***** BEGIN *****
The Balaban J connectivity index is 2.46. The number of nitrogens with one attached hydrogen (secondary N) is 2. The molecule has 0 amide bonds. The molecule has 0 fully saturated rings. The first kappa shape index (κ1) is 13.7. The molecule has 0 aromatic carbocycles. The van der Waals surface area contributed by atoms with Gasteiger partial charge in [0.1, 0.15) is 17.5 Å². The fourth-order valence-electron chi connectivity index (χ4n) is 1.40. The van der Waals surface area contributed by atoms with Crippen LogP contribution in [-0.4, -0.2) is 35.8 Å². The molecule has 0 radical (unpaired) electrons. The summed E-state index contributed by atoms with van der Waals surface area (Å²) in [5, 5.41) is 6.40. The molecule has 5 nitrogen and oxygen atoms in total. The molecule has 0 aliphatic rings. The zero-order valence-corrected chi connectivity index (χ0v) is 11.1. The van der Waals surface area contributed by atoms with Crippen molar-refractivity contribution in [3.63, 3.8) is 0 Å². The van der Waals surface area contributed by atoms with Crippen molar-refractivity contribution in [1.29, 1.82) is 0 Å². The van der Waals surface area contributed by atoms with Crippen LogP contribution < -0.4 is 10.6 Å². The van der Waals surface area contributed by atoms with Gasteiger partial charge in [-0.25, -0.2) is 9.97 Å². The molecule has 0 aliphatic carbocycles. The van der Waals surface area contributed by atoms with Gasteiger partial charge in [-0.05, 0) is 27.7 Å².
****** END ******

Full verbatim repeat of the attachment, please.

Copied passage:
The Balaban J connectivity index is 2.46. The number of nitrogens with one attached hydrogen (secondary N) is 2. The molecule has 0 amide bonds. The molecule has 0 fully saturated rings. The first kappa shape index (κ1) is 13.7. The molecule has 0 aromatic carbocycles. The van der Waals surface area contributed by atoms with Gasteiger partial charge in [0.1, 0.15) is 17.5 Å². The fourth-order valence-electron chi connectivity index (χ4n) is 1.40. The van der Waals surface area contributed by atoms with Crippen LogP contribution in [-0.4, -0.2) is 35.8 Å². The molecule has 0 radical (unpaired) electrons. The summed E-state index contributed by atoms with van der Waals surface area (Å²) in [5, 5.41) is 6.40. The molecule has 5 nitrogen and oxygen atoms in total. The molecule has 0 aliphatic rings. The zero-order valence-corrected chi connectivity index (χ0v) is 11.1. The van der Waals surface area contributed by atoms with Crippen molar-refractivity contribution in [3.63, 3.8) is 0 Å². The van der Waals surface area contributed by atoms with Crippen molar-refractivity contribution in [1.29, 1.82) is 0 Å². The van der Waals surface area contributed by atoms with Crippen LogP contribution < -0.4 is 10.6 Å². The van der Waals surface area contributed by atoms with Gasteiger partial charge in [-0.25, -0.2) is 9.97 Å². The molecule has 0 aliphatic carbocycles. The van der Waals surface area contributed by atoms with Gasteiger partial charge in [-0.05, 0) is 27.7 Å².